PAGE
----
Gordon Crosse (b. 1937)
L’Enfant Sauvage (world premiere)
IV. (Moon Dance)
Commissioned by Psappha through the finacial support of The Ida Carroll Trust
In 1977 Crosse wrote what he called not a concerto but a ‘concertante’, perhaps because, it had a solo part for clarinet, it also featured a cimbalom prominently, and the spirit of display spilled over into the other seven parts as well. That was Wildboy, based on a real case, as Crosse noted in the score:
‘In 1801 J.M.G. Itard published a report on his attempts to study, civilise and teach to communicate a boy found running wild in the woods near Aveyron, France. Itard’s account of the Wild Boy of Aveyron led to new ideas in the education of normal, as well as retarded children, and through the work of Mme. Montessori has influenced many thousands of children today. It was the basis of a film by François Truffaut: L’Enfant Sauvage.’
Wildboy was a great success, and in 1981 a new version with full orchestra was choreographed by Kenneth MacMillan for American Ballet Theater, with Mikhail Baryshnikov in the main role. Now Crosse has remade his score again, this time reducing it for a team of six, still with the clarinet as wild boy and the cimbalom as his double or shadow.
Opening in tranquillity, the first and biggest movement gains drama when the cello enters and then speeds up towards the arrival of the wild boy, his call echoing around triads. After a whirling allegro passage, the wild boy is heard again, low in the clarinet, answered by melody in wide octaves, as if from the distance. An exhilarating allegro ensues, interrupted by more calls, until all energy is spent.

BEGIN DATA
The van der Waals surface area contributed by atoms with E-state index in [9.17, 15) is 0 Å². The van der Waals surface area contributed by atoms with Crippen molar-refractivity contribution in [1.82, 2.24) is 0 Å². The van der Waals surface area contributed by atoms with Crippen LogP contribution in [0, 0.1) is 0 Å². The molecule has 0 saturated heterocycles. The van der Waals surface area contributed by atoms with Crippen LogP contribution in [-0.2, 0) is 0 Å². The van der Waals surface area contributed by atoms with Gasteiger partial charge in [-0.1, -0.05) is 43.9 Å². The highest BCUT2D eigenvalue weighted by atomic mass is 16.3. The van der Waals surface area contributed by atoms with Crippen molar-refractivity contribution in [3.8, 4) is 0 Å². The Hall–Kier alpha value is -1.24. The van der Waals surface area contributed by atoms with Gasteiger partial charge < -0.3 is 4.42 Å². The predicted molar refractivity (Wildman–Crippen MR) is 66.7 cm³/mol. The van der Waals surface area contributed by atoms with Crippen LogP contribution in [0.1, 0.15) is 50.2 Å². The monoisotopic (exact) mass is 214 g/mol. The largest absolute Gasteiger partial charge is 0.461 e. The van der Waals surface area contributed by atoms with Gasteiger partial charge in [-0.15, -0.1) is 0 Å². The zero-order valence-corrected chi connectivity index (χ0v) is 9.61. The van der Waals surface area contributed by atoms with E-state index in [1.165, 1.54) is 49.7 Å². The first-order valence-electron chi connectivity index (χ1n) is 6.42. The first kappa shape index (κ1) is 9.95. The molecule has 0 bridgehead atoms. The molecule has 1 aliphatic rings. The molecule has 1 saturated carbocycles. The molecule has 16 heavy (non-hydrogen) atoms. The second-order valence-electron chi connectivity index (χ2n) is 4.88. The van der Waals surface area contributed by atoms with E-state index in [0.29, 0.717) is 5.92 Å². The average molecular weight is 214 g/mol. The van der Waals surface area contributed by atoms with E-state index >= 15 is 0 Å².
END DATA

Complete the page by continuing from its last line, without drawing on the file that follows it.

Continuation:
In the second movement, a pattern of cimbalom, strings and piano in alternation with flute is disrupted by the clarinet, taking the music from steady order to wildness, with a quotation from Peter Maxwell Davies’s Eight Songs for a Mad King that is particularly apt now that Crosse’s music is scored for a similar ensemble.
The short third movement starts tremulously but is soon noisy; then comes the luminous close.
About the composer: Gordon Crosse
Bracing together European modernism and Renaissance polyphony, Crosse at first trod a path alongside Peter Maxwell Davies, but with a warmth (sometimes fiery) and immediacy all his own. Major achievements of his early maturity include a one-act chamber opera after Yeats’s Purgatory (1966), his superb Second Violin Concerto (1969), the impassioned Memories of Morning: Night for soprano and orchestra (1974), and a full-length opera, The Story of Vasco (1974), one of several collaborations with Ted Hughes. In 1990 he virtually stopped composing, to return with full vigour in 2007.